So You Want to Get into the Stationery Business: A Brief Overview

It’s been such a fun week guest blogging here at OSBP. Thanks for following along with me! (Don’t forget, OSBP readers get 25% off all items in the Happy Cactus shop through June 15. Use code OSBP25 at checkout.) I am often asked how I got my start in this industry and thought that as we wrap things up I could offer some thoughts and pieces of advice for those of you who may be thinking of launching your own stationery or greeting card line.

One of the greatest things I love about the community of stationery and greeting card designers is that it is truly is a welcoming community that supports newbies. I received so much advice and assistance when I launched Happy Cactus Designs’ first collection in 2011. I never imagined how nice and helpful fellow designers would be to me. I was also fortunate enough to take a continuing ed class on launching a greeting card business at New York’s School of Visual Arts with Joyce Wan and shortly thereafter took Tradeshow Bootcamp’s webinars. Both helped immensely and introduced me to many good friends I’ve made in this industry.


One of my very first card designs that is still a best seller years later!

So, Where to Begin?

Do you have dreams of crafting a collection of greeting cards? Have you just opened an online shop? Are you thinking about exhibiting at a tradeshow? Here’s some valuable tips I’ve learned along the way.

  • Create a cohesive collection that exemplifies your own personal style. Think about what distinguishes your work from everyone else’s out there. Is it your spectacular hand lettering? Your innovative printing method? Your funny puns and play on words? Play to your strengths and focus on what makes your work unique. It takes a lot of work to build an initial collection, but debuting with 20+ designs will help give people a greater sense of what your work is all about.
  • Do your own research on the industry and build relationships with vendors. I can’t tell you how much time I spent Googling questions as I designed my initial collection and laid the groundwork for what would become Happy Cactus Designs. (Full disclosure: I still spend a ton of time with my pal Google. The struggle never ends.)
  • Invest in getting samples of your work from various printers if you are outsourcing the job. Research local printers and online printing options. Don’t be afraid to ask questions either. Coming from a non-design school background, I had no idea what the difference between RGB and CMYK was or how to set up a file with bleeds. Just ask!
  • Trial and error: Trust me, it takes a LOT of trial and error to get things right. Every designer has a story about the cards that were printed incorrectly, or the catalogs with horrible ink bleeds, or the printing press that broke down just as a big print run was to begin. Just remember it’s all part of the learning process!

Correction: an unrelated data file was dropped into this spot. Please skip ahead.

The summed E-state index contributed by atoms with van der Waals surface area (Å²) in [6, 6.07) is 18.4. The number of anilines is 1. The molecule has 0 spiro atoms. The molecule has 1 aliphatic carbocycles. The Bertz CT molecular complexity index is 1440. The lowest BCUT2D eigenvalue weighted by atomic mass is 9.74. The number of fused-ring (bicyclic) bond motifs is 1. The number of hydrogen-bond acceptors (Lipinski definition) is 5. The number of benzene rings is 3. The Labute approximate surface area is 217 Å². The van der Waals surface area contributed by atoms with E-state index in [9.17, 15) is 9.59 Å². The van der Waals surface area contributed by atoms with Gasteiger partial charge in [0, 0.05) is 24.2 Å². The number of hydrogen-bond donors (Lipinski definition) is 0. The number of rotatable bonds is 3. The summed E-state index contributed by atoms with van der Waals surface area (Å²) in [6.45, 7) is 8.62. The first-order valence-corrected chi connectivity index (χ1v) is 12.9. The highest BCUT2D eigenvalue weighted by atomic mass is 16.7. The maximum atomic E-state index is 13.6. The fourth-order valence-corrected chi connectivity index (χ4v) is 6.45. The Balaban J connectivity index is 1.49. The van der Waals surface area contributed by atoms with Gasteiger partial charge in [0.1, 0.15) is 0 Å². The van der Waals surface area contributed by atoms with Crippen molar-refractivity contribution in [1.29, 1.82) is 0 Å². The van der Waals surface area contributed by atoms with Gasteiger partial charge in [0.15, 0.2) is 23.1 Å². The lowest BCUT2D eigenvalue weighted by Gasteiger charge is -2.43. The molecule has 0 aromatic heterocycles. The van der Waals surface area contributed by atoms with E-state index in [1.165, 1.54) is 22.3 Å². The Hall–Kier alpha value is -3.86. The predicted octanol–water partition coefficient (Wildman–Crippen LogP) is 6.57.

• Observe what is happening in the stationery industry. OSBP is the best resource for doing this as Nole has her finger on the pulse of all things paper. Stationery Trends, a quarterly magazine targeted specifically to the trade, is another great place to scope out new trends and to read interviews with both designers and shop owners.
  • Be respectful of other designers. Each has been in your position and while some may freely share their sources/vendors, others may be reticent to share this information as they have spent a lot of time working to get things right (see the points above!).


I introduced a line of foil stamped cards at the National Stationery Show in 2013. Adding a new method of printing to my collection took many, many hours of research, not to mention a large investment. That big gold balloon makes me so happy.


Over the years I’ve learned techniques to improve my product photography. It takes a lot of time and practice and many outsource this job.  You can imagine my surprise when the shot above was featured on the cover of Stationery Trends!

  • Think about how you want to sell your cards:
    • Research and sign up for local craft fairs. Listen closely to customers as they can provide a wealth of feedback on your products. Are they looking for particular types of cards? What designs are they responding to? Are your price points on target?
    • Consider an online storefront: Etsy or your own shop, or both. I could write an entire post on my thoughts about the two (I run my own e-commerce site via Shopify and have an Etsy storefront that plays second fiddle to my store). Each has its own set of pros and cons and building an online shop takes a tremendous amount of work upfront. From product photography and marketing to packaging and shipping, it’s no small feat to open an e-commerce site, but it’s one of the best ways to establish your brand.
    • If you are thinking about dipping your toes in the wholesale pool, seek out opportunities to learn how it all works. It is an entirely different beast. My personal favorite learning tools include Tradeshow Bootcamp, Eva Jorgensen of Sycamore Street Press’ class on Atly, local continuing ed classes, Emily’s brilliant Brick and Mortar column here on OSBP, and Meryl Hooker and Rob Fortier’s book on the industry. I’ve also found that talking to shop owners I’ve grown friendly with is a great way to get pointed advice about the world of wholesale.